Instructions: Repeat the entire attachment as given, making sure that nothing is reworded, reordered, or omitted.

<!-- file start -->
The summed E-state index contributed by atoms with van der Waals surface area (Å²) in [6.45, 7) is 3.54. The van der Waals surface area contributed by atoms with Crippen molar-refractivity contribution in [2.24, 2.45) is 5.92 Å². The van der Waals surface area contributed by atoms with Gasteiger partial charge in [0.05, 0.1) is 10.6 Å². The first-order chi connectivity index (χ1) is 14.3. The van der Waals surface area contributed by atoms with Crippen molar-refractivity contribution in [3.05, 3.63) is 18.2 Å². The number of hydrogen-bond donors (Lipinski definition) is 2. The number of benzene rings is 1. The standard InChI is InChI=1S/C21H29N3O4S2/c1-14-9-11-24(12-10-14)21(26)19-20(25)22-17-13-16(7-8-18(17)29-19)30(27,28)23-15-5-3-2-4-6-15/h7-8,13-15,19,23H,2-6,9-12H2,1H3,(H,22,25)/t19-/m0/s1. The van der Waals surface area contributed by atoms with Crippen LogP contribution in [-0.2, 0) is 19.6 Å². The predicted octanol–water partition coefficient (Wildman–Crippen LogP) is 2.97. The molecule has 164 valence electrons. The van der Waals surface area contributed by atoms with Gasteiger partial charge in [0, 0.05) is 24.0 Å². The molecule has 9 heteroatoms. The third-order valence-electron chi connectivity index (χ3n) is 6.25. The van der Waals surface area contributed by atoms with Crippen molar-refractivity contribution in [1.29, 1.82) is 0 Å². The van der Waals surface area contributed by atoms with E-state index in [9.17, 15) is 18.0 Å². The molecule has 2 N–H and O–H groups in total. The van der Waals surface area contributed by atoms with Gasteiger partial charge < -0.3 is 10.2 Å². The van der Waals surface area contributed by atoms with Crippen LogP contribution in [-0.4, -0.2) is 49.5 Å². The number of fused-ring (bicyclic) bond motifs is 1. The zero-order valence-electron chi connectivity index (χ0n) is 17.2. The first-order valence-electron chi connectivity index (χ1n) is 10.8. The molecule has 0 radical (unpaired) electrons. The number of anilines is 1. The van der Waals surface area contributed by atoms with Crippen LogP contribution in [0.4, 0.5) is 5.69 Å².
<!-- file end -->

The summed E-state index contributed by atoms with van der Waals surface area (Å²) in [6.45, 7) is 3.54. The van der Waals surface area contributed by atoms with Crippen molar-refractivity contribution in [2.24, 2.45) is 5.92 Å². The van der Waals surface area contributed by atoms with Gasteiger partial charge in [0.05, 0.1) is 10.6 Å². The first-order chi connectivity index (χ1) is 14.3. The van der Waals surface area contributed by atoms with Crippen molar-refractivity contribution in [3.05, 3.63) is 18.2 Å². The number of hydrogen-bond donors (Lipinski definition) is 2. The number of benzene rings is 1. The standard InChI is InChI=1S/C21H29N3O4S2/c1-14-9-11-24(12-10-14)21(26)19-20(25)22-17-13-16(7-8-18(17)29-19)30(27,28)23-15-5-3-2-4-6-15/h7-8,13-15,19,23H,2-6,9-12H2,1H3,(H,22,25)/t19-/m0/s1. The van der Waals surface area contributed by atoms with Crippen LogP contribution in [-0.2, 0) is 19.6 Å². The predicted octanol–water partition coefficient (Wildman–Crippen LogP) is 2.97. The molecule has 164 valence electrons. The van der Waals surface area contributed by atoms with Gasteiger partial charge in [0, 0.05) is 24.0 Å². The molecule has 9 heteroatoms. The third-order valence-electron chi connectivity index (χ3n) is 6.25. The van der Waals surface area contributed by atoms with Crippen molar-refractivity contribution in [1.29, 1.82) is 0 Å². The van der Waals surface area contributed by atoms with E-state index in [9.17, 15) is 18.0 Å². The molecule has 2 N–H and O–H groups in total. The van der Waals surface area contributed by atoms with Gasteiger partial charge < -0.3 is 10.2 Å². The van der Waals surface area contributed by atoms with Crippen LogP contribution in [-0.4, -0.2) is 49.5 Å². The number of fused-ring (bicyclic) bond motifs is 1. The zero-order valence-electron chi connectivity index (χ0n) is 17.2. The first-order valence-electron chi connectivity index (χ1n) is 10.8. The molecule has 0 radical (unpaired) electrons. The number of anilines is 1. The van der Waals surface area contributed by atoms with Crippen LogP contribution in [0.4, 0.5) is 5.69 Å².